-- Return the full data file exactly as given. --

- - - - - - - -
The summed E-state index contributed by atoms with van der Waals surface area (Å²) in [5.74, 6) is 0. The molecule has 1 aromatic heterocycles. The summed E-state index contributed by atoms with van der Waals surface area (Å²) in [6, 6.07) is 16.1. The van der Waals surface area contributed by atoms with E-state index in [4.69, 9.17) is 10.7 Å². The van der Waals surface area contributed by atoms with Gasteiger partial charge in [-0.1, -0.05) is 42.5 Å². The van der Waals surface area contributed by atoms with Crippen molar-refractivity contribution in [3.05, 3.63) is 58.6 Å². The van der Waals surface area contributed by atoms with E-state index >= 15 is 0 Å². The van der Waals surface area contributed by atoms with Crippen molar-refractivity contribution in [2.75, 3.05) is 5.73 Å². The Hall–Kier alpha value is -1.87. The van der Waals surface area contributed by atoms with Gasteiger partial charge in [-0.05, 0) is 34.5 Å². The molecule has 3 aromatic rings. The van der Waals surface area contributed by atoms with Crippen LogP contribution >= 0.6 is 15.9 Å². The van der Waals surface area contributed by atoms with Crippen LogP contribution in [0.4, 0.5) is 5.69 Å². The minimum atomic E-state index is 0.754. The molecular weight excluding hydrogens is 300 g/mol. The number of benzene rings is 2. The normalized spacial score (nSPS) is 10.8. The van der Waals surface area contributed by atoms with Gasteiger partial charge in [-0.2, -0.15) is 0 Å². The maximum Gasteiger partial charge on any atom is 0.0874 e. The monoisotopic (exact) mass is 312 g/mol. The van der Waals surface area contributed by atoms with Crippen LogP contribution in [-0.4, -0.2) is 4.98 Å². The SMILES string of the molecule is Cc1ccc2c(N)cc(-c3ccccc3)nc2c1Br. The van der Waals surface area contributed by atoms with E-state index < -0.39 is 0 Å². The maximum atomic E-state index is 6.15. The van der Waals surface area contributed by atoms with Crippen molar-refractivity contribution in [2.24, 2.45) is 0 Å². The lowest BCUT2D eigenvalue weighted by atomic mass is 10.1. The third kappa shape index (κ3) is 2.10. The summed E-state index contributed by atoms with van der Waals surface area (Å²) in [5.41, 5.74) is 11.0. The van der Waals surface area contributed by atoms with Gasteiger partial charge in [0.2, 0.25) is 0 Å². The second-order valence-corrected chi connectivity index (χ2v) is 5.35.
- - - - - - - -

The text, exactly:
The summed E-state index contributed by atoms with van der Waals surface area (Å²) in [5.74, 6) is 0. The molecule has 1 aromatic heterocycles. The summed E-state index contributed by atoms with van der Waals surface area (Å²) in [6, 6.07) is 16.1. The van der Waals surface area contributed by atoms with E-state index in [4.69, 9.17) is 10.7 Å². The van der Waals surface area contributed by atoms with Gasteiger partial charge in [-0.1, -0.05) is 42.5 Å². The van der Waals surface area contributed by atoms with Crippen molar-refractivity contribution in [3.05, 3.63) is 58.6 Å². The van der Waals surface area contributed by atoms with E-state index >= 15 is 0 Å². The van der Waals surface area contributed by atoms with Crippen molar-refractivity contribution in [2.75, 3.05) is 5.73 Å². The Hall–Kier alpha value is -1.87. The van der Waals surface area contributed by atoms with Gasteiger partial charge in [-0.05, 0) is 34.5 Å². The molecule has 3 aromatic rings. The van der Waals surface area contributed by atoms with Crippen LogP contribution >= 0.6 is 15.9 Å². The van der Waals surface area contributed by atoms with Crippen LogP contribution in [0.4, 0.5) is 5.69 Å². The minimum atomic E-state index is 0.754. The molecular weight excluding hydrogens is 300 g/mol. The number of benzene rings is 2. The normalized spacial score (nSPS) is 10.8. The van der Waals surface area contributed by atoms with Gasteiger partial charge in [-0.2, -0.15) is 0 Å². The maximum Gasteiger partial charge on any atom is 0.0874 e. The monoisotopic (exact) mass is 312 g/mol. The van der Waals surface area contributed by atoms with Crippen LogP contribution in [-0.4, -0.2) is 4.98 Å². The SMILES string of the molecule is Cc1ccc2c(N)cc(-c3ccccc3)nc2c1Br. The van der Waals surface area contributed by atoms with E-state index < -0.39 is 0 Å². The maximum atomic E-state index is 6.15. The van der Waals surface area contributed by atoms with Crippen molar-refractivity contribution in [2.24, 2.45) is 0 Å². The lowest BCUT2D eigenvalue weighted by atomic mass is 10.1. The third kappa shape index (κ3) is 2.10. The summed E-state index contributed by atoms with van der Waals surface area (Å²) in [5.41, 5.74) is 11.0. The van der Waals surface area contributed by atoms with Gasteiger partial charge in [0.2, 0.25) is 0 Å². The second-order valence-corrected chi connectivity index (χ2v) is 5.35.